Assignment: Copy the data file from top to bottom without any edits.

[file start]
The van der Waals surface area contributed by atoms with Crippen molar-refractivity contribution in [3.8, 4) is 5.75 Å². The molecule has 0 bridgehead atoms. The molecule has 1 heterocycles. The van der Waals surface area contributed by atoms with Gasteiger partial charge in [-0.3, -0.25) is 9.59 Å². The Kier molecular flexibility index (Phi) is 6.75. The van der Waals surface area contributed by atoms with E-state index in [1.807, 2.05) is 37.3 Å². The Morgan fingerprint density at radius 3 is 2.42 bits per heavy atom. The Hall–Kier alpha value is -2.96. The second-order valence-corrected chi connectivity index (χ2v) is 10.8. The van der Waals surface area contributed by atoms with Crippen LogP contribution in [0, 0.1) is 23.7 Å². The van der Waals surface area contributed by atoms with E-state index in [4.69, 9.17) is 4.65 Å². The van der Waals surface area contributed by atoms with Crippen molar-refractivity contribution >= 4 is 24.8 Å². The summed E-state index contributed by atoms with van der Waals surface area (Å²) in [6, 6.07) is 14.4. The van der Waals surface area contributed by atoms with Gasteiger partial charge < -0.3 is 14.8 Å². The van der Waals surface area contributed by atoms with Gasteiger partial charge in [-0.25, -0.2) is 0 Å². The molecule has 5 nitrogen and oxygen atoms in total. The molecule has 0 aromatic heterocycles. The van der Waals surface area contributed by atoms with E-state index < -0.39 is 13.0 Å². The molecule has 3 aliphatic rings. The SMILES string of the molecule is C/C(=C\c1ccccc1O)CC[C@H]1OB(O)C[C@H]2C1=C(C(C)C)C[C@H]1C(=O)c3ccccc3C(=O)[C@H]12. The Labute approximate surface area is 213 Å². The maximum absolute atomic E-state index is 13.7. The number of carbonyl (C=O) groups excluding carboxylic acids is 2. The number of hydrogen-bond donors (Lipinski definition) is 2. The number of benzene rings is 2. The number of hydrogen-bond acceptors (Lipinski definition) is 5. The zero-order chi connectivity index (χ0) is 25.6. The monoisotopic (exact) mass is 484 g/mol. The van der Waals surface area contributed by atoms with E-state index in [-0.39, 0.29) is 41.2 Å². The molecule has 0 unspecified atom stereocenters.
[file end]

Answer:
The van der Waals surface area contributed by atoms with Crippen molar-refractivity contribution in [3.8, 4) is 5.75 Å². The molecule has 0 bridgehead atoms. The molecule has 1 heterocycles. The van der Waals surface area contributed by atoms with Gasteiger partial charge in [-0.3, -0.25) is 9.59 Å². The Kier molecular flexibility index (Phi) is 6.75. The van der Waals surface area contributed by atoms with E-state index in [1.807, 2.05) is 37.3 Å². The Morgan fingerprint density at radius 3 is 2.42 bits per heavy atom. The Hall–Kier alpha value is -2.96. The second-order valence-corrected chi connectivity index (χ2v) is 10.8. The van der Waals surface area contributed by atoms with Crippen LogP contribution in [0, 0.1) is 23.7 Å². The van der Waals surface area contributed by atoms with E-state index in [4.69, 9.17) is 4.65 Å². The van der Waals surface area contributed by atoms with Crippen molar-refractivity contribution >= 4 is 24.8 Å². The summed E-state index contributed by atoms with van der Waals surface area (Å²) in [6, 6.07) is 14.4. The van der Waals surface area contributed by atoms with Gasteiger partial charge < -0.3 is 14.8 Å². The van der Waals surface area contributed by atoms with Gasteiger partial charge in [-0.25, -0.2) is 0 Å². The molecule has 5 nitrogen and oxygen atoms in total. The molecule has 0 aromatic heterocycles. The van der Waals surface area contributed by atoms with E-state index < -0.39 is 13.0 Å². The molecule has 3 aliphatic rings. The SMILES string of the molecule is C/C(=C\c1ccccc1O)CC[C@H]1OB(O)C[C@H]2C1=C(C(C)C)C[C@H]1C(=O)c3ccccc3C(=O)[C@H]12. The Labute approximate surface area is 213 Å². The maximum absolute atomic E-state index is 13.7. The number of carbonyl (C=O) groups excluding carboxylic acids is 2. The number of hydrogen-bond donors (Lipinski definition) is 2. The number of benzene rings is 2. The number of hydrogen-bond acceptors (Lipinski definition) is 5. The zero-order chi connectivity index (χ0) is 25.6. The monoisotopic (exact) mass is 484 g/mol. The van der Waals surface area contributed by atoms with E-state index in [-0.39, 0.29) is 41.2 Å². The molecule has 0 unspecified atom stereocenters.